Despite a previous government rejection of a march to Admiralty, protesters have continued past the planned march endpoint in Wan Chai to occupy major streets in Admiralty and Central on Sunday, July 21. As of 17:30 (local time), thousands of protesters are marching along Harcourt Road, Connaught Road, Hennessy Road, and other areas in Admiralty, Central, and Wan Chai. It is unclear whether the move is officially sanctioned by police authorities, though some local sources have stated that police are allowing people to occupy Harcourt Road until at least 18:00. The protest march was previously approved to end in Southorn Playground in Wan Chai and last until 23:59.
Significant transportation and business disruptions are reported in the area as thousands of people participate in the march. A heightened security presence is also reported, including fences and water barriers around government buildings and police in riot gear. The march has been peaceful as of 17:30, though clashes between police and protesters are possible, particularly if police move to clear the streets and if protesters remain in the area after 23:59.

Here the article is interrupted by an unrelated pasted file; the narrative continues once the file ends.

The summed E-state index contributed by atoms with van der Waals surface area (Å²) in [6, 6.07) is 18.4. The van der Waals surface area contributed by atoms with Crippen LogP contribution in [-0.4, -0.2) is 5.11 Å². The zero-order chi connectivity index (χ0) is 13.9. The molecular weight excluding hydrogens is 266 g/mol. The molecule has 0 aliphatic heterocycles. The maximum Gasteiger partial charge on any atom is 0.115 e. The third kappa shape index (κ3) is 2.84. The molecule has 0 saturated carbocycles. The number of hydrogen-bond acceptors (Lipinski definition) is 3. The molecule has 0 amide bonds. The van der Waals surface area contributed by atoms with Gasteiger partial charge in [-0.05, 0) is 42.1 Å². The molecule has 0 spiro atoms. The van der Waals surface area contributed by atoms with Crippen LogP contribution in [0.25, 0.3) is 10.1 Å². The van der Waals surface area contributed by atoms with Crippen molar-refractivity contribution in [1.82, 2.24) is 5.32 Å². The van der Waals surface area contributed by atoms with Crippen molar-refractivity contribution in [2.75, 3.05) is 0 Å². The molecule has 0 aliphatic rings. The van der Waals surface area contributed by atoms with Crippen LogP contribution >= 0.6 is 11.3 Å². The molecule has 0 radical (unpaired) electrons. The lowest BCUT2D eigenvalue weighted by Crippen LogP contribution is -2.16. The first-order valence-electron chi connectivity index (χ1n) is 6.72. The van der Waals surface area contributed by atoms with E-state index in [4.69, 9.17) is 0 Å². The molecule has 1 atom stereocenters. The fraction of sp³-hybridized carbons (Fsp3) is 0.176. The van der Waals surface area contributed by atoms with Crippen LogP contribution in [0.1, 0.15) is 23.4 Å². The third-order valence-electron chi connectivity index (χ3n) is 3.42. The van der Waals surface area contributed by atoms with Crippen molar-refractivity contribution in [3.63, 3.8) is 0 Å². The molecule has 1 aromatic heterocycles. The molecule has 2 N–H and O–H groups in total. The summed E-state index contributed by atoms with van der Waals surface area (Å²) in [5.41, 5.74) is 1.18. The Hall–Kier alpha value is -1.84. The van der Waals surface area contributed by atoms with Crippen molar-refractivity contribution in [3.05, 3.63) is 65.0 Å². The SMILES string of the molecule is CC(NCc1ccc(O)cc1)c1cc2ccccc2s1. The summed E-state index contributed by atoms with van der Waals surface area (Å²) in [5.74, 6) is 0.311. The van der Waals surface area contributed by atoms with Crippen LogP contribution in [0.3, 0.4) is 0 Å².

Protests and mass demonstrations of up to 2 million people have been held since June 9 in opposition to a controversial bill that would allow Hong Kong to extradite fugitives wanted in mainland China and other territories. Opponents claim the law would erode freedoms and be used to silence dissent and criticism. The bill has been suspended, though not fully withdrawn.
Protests have become more violent in recent weeks, with clashes at Sha Tin on July 14 resulting in the hospitalization of 22 people. Protesters have accused police of "kettling," or blocking all exits of a certain space.
Individuals in Hong Kong are advised to monitor developments to the situation, adhere to instructions issued by local authorities, refrain from discussing political topics in public or on social media, avoid all public demonstrations due to the risk of violence and arrest, and anticipate localized transportation and business disruptions and a heightened security presence near any protest events.
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